It almost doesn’t matter what sort of survey, poll, or data you slice. MBAs love Google. And Google apparently loves them, too. According to aggregated data of graduated MBAs, no other employer in the world is more beloved and preferred by recent business school grads than Google. The company is on more dream lists of MBA students than any other–by a good margin.
For the first time ever, Poets&Quants took three categories of data from TransparentCareer, the Glassdoor for MBA grads, and crunched all of it into a composite ranking. The result is a list of employers ranked by self-reported data from recent MBA grads based on three key categories: total compensation, weekly hours worked, and job satisfaction. And out of the 30 companies ranked, no other performed better than, you guessed it, Google.
The tech giant didn’t top out in any of the three categories, but its overall standing toward the top of each category was enough to lift it higher than L.E.K. Consulting, which finished second. Rounding out the top five were Microsoft. Adobe and Bain & Company, respectively. Liberty Mutual was the first and only financial services company to make the Top 10. Not surprisingly, tech and consulting companies dominated.
“Investment banking isn’t the most desirable post-MBA career anymore, and it may not even be in the top three,” says Kevin Marvinac, co-founder and chief operating officer of TransparentCareer, which aggregates self-reported MBA job data. “That’s something these recruiters are going to have to fight against.”
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To create the rankings, we weighted average total compensation by 50%, average job satisfaction by 40%, and average weekly hours by 10%. Each category was weighted with the idea that MBAs generally value making money and job satisfaction much more than how much they have to work when they’re fresh out of business school. Google placed eighth in total compensation, second in overall job satisfaction, and ninth in hours worked. The company with the lowest average weekly hours scored the most points for the category.
“I love this list because it surfaces some things we’ve heard anecdotally — within our personal experience as MBAs — but using the power of crowdsourced, quantitative data,” says Marvinac, who founded the company at the University of Chicago’s Booth School of Business, alongside three other Boothies. “For example, we always hear that L.E.K. Consulting is a great place to work, but sometimes doesn’t get mentioned with the McKinsey, Bain, and BCG crowd as far as employer desirability. This list shows that the firm absolutely belongs up at the top from an employee experience perspective. Same story with A.T. Kearney.”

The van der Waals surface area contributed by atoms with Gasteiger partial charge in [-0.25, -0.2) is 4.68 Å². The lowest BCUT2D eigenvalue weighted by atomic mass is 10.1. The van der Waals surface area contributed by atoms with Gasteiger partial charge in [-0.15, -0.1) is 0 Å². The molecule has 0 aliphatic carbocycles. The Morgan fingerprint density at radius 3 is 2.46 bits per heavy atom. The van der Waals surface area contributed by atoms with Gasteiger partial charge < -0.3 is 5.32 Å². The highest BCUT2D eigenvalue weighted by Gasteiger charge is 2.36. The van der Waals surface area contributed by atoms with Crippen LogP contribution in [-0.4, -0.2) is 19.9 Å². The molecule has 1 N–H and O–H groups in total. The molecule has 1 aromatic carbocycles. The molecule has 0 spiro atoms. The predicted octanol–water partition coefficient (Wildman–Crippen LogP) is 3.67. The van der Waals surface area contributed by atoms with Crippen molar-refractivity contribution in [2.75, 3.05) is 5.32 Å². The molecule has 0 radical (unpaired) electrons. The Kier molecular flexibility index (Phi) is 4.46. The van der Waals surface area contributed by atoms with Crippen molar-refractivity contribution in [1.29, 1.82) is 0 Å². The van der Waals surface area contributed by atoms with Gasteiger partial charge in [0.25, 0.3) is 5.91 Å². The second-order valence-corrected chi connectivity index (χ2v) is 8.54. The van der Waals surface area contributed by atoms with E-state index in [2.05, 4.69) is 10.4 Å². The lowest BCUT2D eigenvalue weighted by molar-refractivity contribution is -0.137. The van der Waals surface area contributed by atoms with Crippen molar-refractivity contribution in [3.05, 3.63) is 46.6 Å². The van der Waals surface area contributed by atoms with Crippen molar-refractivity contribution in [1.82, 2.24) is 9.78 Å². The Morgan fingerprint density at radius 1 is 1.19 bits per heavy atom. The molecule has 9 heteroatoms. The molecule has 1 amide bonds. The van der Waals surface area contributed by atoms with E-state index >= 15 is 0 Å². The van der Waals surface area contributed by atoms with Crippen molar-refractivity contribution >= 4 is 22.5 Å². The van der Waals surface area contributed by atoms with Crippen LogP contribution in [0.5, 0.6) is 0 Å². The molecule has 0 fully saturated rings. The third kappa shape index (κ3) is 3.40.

Indeed, it seems as if MBAs aren’t paying attention to L.E.K. Consulting. But it’s time to start—especially for recent grads with dollar signs in their eyes. L.E.K.’s second-place finished was buoyed by a massive average total compensation of $240,oo3, which was nearly $20,000 more than the next highest company. MBAs at L.E.K. work an average of more than 63 hours a week, which is higher than all but six of the 30 companies included. Still, MBAs at Bain, BCG, and McKinsey all work more. Moreover, L.E.K. notched an average job satisfaction score of 7.2, good enough for seventh overall.
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Marvinac says Google’s top placement is “interesting” because TransparentCareer has anecdotally heard more about “some other tech giants.” One of those is Amazon, which has hired more MBAs than any other company, according to the self-reported data on TransparentCareer’s platform. “But there’s no doubt Google has some awesome MBA roles,” Marvinac continues. “In particular, they hire MBAs with technical backgrounds for product manager roles that seem to be in demand.”
Amazon squeezed into the Top 10, beating out Apple for the 10th spot. The 224 MBAs at Amazon that have reported job data to TransparentCareer’s platform have an average total compensation package of $200,000, which ranks 12th out of 30. Amazon also places 12th in overall job satisfaction with a score of seven. For hours worked, Amazon comes in 11th, with their MBAs reporting working 51.6 hours a week.
One macro-trend Marvinac sees is the continuing decrease in popularity of financial services roles, which he calls a “sign of the times.” Most current MBAs, Marvinac explains, were studying in undergrad during or right after the financial crisis. “I remember being a finance major in college and thinking, ‘Wow, I have no interest in banking anymore after watching the Lehman Brothers debacle. The ensuing hiring freezes didn’t help either.”